[Taxacom] validation of taxon names

Stephen Thorpe stephen_thorpe at yahoo.co.nz
Sun Feb 19 18:05:59 CST 2012


OK, Bob, I should have said "one of the main problems is ...", my bad
 
there is a big difference between management of a particular biosecurity crisis (or whatever), and management of general taxonomic information for general purposes
 
the fact, as you correctly note, that specialists are the most appropriate people for the former (mostly from the point of view of identification, not name information), does not imply that they are also the most appropriate for the latter ...
 
Stephen
 
 


________________________________
From: Bob Mesibov <mesibov at southcom.com.au>
To: TAXACOM <taxacom at mailman.nhm.ku.edu> 
Sent: Monday, 20 February 2012 11:54 AM
Subject: Re: [Taxacom] validation of taxon names

Ken Walker wrote:

'Why then are global social science websites such as Project Noah, iNaturalist, iSpot, Mushroom Observer etc so popular, so well used and provide a vehicle for non-specialists to make a contribution to biodiversity and Biosecurity? ... The socialisation of science needs a "Gigantic All-Names All-Species Online Taxonomic Resource (GAAOTR)".'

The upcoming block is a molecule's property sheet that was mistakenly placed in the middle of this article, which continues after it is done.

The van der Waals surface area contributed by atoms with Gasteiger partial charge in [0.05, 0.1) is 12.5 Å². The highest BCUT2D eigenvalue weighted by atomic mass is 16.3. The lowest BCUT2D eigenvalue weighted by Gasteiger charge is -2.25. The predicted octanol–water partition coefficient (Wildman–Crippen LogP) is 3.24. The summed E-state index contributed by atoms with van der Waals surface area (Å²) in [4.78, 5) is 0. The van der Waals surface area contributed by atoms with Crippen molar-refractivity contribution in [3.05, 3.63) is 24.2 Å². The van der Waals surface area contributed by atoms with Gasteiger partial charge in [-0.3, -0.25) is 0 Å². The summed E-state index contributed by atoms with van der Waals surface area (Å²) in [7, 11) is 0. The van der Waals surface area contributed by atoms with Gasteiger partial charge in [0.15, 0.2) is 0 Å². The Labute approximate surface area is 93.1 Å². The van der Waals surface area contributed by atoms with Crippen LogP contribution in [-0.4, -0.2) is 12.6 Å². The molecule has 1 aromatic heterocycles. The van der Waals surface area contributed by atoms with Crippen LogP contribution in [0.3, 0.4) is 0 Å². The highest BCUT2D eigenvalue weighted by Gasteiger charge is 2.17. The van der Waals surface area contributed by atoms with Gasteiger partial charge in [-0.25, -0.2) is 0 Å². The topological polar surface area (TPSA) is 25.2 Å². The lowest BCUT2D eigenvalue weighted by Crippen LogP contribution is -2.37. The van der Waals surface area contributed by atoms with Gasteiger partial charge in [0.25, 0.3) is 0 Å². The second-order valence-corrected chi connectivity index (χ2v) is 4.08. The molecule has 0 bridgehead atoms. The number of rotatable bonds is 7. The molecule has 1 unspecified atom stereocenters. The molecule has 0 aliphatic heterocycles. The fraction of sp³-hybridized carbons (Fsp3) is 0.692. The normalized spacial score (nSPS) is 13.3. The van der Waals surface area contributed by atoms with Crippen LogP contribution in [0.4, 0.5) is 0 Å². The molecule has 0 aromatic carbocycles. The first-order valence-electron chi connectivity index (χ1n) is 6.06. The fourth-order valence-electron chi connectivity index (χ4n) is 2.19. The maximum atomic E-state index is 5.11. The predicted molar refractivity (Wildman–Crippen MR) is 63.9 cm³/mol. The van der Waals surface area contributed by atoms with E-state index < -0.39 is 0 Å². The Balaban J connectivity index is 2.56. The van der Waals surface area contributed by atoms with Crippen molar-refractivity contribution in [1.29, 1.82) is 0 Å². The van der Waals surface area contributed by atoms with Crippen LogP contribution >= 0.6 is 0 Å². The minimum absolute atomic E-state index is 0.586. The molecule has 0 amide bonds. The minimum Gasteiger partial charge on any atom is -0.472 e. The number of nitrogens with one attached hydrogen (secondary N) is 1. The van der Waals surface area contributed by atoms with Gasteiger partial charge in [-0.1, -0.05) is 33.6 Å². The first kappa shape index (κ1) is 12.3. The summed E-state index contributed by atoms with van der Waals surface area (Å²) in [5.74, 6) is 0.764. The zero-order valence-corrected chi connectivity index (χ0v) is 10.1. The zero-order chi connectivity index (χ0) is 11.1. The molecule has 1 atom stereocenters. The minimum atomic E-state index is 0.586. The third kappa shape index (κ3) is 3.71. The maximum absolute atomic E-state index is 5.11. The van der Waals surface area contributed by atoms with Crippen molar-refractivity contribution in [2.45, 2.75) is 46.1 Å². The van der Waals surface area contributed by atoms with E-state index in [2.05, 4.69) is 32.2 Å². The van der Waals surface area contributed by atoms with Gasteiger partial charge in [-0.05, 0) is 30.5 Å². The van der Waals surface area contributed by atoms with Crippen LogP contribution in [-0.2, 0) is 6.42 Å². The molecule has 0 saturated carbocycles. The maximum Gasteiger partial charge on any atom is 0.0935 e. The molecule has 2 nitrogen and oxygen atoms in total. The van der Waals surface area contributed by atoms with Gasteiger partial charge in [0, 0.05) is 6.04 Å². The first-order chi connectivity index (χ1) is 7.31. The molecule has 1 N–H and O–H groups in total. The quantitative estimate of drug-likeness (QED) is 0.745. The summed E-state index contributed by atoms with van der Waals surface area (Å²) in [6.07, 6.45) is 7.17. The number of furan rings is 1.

So one section of the 'we' is citizen scientists making and recording field observations? Excellent. That gives us even more information than we already have about the usual suspects (vertebrates, large and charismatic invertebrates, flowering plants, large fruiting fungi). Is that 'we' going to be interested in upgrading the info concerning the other 90+% of the biota in the GAAOTR?

Stephen Thorpe wrote:

"it is possible to achieve, but the main problem is stopping the proliferation of errors along the acronym food chain ... as I'm sure Bob would agree?... 
as I said in response to something that Chris Thompson said, I don't think that working specialist taxonomists are necessarily the best people to do this, although they should certainly be consulted along the way ..."

Sorry, I don't agree that the main problem in erecting a GAAOTR is stopping the proliferation of errors. It's adding new taxa, something you've pointed out many times on this list. Working specialist taxonomists are currently the people doing this (although that could change in future). The tweaking of what's already known can be done by non-specialists, sure, but when a biodiversity crisis comes up (think of controlling an invasive species) and the GAAOTR doesn't provide links to enough relevant info, it's back to the specialists, who could have been consulted first, to save time.
-- 
Dr Robert Mesibov
Honorary Research Associate
Queen Victoria Museum and Art Gallery
Home contact: PO Box 101, Penguin, Tasmania, Australia 7316
Ph: (03) 64371195; 61 3 64371195
Webpage: http://www.qvmag.tas.gov.au/?articleID=570

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